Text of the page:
ARM Instruction Set - PowerPoint PPT Presentation

arm instruction set n.
Download
Skip this Video
Loading SlideShow in 5 Seconds..
ARM Instruction Set PowerPoint Presentation
Download Presentation
ARM Instruction Set

play fullscreen
1 / 100
ARM Instruction Set
210 Views
Download Presentation
infinity
Download Presentation

ARM Instruction Set

- - - - - - - - - - - - - - - - - - - - - - - - - - - E N D - - - - - - - - - - - - - - - - - - - - - - - - - - -
Presentation Transcript

  1. ARM Instruction Set Computer Organization and Assembly Languages Yung-Yu Chuang with slides by Peng-Sheng Chen

  2. Introduction • The ARM processor is easy to program at the assembly level. (It is a RISC) • We will learn ARM assembly programming at the user level and run it on a GBA emulator.

  3. ARM programmer model • The state of an ARM system is determined by the content of visible registers and memory. • A user-mode program can see 15 32-bit general-purpose registers (R0-R14), program counter (PC) and CPSR. • Instruction set defines the operations that can change the state.

  4. Memory system • Memory is a linear array of bytes addressed from 0 to 232-1 • Word, half-word, byte • Little-endian 0x00000000 0x00000001 0x00000002 0x00000003 0x00000004 0x00000005 0x00000006 0xFFFFFFFD 0xFFFFFFFE 0xFFFFFFFF

  5. Byte ordering • Big Endian • Least significant byte has highest address Word address 0x00000000 Value: 00102030 • Little Endian • Least significant byte has lowest address Word address 0x00000000 Value: 30201000 0x00000000 0x00000001 0x00000002 0x00000003 0x00000004 0x00000005 0x00000006 0xFFFFFFFD 0xFFFFFFFE 0xFFFFFFFF

  6. ARM programmer model 0x00000000 0x00000001 0x00000002 0x00000003 0x00000004 0x00000005 0x00000006 0xFFFFFFFD 0xFFFFFFFE 0xFFFFFFFF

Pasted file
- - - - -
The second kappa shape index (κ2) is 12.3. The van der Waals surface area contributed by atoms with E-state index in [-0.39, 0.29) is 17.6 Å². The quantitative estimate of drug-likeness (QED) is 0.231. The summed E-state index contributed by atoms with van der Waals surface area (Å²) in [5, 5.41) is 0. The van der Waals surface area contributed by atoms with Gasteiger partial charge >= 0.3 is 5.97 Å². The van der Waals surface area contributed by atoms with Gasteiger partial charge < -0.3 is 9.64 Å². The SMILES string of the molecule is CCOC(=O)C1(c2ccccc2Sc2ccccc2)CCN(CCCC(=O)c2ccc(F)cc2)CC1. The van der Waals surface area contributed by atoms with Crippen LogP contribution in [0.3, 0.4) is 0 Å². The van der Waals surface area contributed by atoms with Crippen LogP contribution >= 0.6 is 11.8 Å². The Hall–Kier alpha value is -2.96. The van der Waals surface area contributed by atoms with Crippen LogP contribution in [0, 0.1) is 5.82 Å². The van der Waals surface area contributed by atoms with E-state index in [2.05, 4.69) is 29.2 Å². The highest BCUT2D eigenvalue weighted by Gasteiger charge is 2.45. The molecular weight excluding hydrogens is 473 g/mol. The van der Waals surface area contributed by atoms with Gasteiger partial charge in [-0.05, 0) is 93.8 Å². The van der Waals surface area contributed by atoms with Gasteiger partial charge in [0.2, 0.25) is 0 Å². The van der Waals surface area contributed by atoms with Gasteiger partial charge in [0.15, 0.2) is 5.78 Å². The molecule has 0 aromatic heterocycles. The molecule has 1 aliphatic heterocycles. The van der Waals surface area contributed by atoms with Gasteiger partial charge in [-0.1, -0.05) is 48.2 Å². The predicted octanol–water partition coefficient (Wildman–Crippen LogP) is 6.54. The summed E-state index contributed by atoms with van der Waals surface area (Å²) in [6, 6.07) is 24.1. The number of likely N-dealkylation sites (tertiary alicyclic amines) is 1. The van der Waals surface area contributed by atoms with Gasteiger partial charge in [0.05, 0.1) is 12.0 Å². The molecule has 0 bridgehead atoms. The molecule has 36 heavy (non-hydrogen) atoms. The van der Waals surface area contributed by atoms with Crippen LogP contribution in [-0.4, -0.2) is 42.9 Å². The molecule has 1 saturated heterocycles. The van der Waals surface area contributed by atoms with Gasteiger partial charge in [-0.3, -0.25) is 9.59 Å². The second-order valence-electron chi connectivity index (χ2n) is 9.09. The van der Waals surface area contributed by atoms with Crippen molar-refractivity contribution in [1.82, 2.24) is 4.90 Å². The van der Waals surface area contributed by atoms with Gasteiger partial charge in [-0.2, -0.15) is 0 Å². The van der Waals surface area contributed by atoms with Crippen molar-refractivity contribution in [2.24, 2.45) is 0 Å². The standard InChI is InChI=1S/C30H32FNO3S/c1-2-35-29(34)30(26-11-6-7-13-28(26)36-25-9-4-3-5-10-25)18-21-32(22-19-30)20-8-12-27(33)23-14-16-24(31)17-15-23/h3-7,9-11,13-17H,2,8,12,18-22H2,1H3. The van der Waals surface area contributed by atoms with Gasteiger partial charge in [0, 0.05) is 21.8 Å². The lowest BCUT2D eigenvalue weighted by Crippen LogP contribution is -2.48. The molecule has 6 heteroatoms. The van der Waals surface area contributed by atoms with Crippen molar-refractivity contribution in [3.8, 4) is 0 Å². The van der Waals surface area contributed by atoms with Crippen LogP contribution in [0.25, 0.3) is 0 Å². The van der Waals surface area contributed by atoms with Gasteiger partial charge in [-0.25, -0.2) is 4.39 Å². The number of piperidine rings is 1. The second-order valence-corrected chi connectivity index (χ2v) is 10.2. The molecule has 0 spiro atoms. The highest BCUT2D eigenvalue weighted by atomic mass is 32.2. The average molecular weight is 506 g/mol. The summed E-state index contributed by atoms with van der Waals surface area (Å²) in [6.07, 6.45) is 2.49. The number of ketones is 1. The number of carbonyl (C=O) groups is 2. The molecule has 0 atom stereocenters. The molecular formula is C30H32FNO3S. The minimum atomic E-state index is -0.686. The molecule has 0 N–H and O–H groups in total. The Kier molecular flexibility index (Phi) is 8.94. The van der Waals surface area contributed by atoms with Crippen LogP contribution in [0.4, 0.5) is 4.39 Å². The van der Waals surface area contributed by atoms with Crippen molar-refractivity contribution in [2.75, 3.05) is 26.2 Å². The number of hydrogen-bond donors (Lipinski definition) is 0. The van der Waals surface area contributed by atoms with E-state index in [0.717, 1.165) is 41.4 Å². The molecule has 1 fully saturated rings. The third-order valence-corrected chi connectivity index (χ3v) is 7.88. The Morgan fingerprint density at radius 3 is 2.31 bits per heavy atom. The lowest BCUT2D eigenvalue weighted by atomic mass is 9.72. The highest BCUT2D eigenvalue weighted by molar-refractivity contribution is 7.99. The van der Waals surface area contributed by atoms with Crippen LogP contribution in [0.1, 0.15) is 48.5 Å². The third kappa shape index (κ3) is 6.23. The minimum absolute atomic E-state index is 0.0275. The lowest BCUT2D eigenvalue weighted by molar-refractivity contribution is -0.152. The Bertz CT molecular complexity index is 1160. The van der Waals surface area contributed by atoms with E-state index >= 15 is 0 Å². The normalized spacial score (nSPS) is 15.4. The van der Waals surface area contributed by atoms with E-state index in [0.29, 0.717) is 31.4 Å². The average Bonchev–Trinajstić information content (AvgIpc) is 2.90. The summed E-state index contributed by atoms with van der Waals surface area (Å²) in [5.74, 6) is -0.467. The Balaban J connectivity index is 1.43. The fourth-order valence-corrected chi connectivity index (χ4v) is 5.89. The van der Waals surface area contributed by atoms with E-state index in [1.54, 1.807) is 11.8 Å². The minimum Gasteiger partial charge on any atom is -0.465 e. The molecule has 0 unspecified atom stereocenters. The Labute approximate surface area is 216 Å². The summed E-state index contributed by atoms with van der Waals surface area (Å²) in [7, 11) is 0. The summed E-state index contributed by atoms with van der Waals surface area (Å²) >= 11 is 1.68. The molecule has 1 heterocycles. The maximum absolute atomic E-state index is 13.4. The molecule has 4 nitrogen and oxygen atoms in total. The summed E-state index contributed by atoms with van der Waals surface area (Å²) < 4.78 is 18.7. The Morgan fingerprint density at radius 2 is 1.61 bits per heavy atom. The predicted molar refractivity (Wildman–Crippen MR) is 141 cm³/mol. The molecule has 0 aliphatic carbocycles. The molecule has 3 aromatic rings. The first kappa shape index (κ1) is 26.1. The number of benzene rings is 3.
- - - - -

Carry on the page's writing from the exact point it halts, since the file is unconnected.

7. Instruction set ARM instructions are all 32-bit long (except for Thumb mode). There are 232 possible machine instructions. Fortunately, they are structured.

  8. Features of ARM instruction set • Load-store architecture • 3-address instructions • Conditional execution of every instruction • Possible to load/store multiple registers at once • Possible to combine shift and ALU operations in a single instruction

  9. Instruction set • Data processing • Data movement • Flow control

  10. Data processing • They are move, arithmetic, logical, comparison and multiply instructions. • Most data processing instructions can process one of their operands using the barrel shifter. • General rules: • All operands are 32-bit, coming from registers or literals. • The result, if any, is 32-bit and placed in a register (with the exception for long multiply which produces a 64-bit result) • 3-address format

  11. Instruction set MOV<cc><S> Rd, <operands> MOVCS R0, R1 @ if carry is set @ then R0:=R1 MOVS R0, #0 @ R0:=0 @ Z=1, N=0 @ C, V unaffected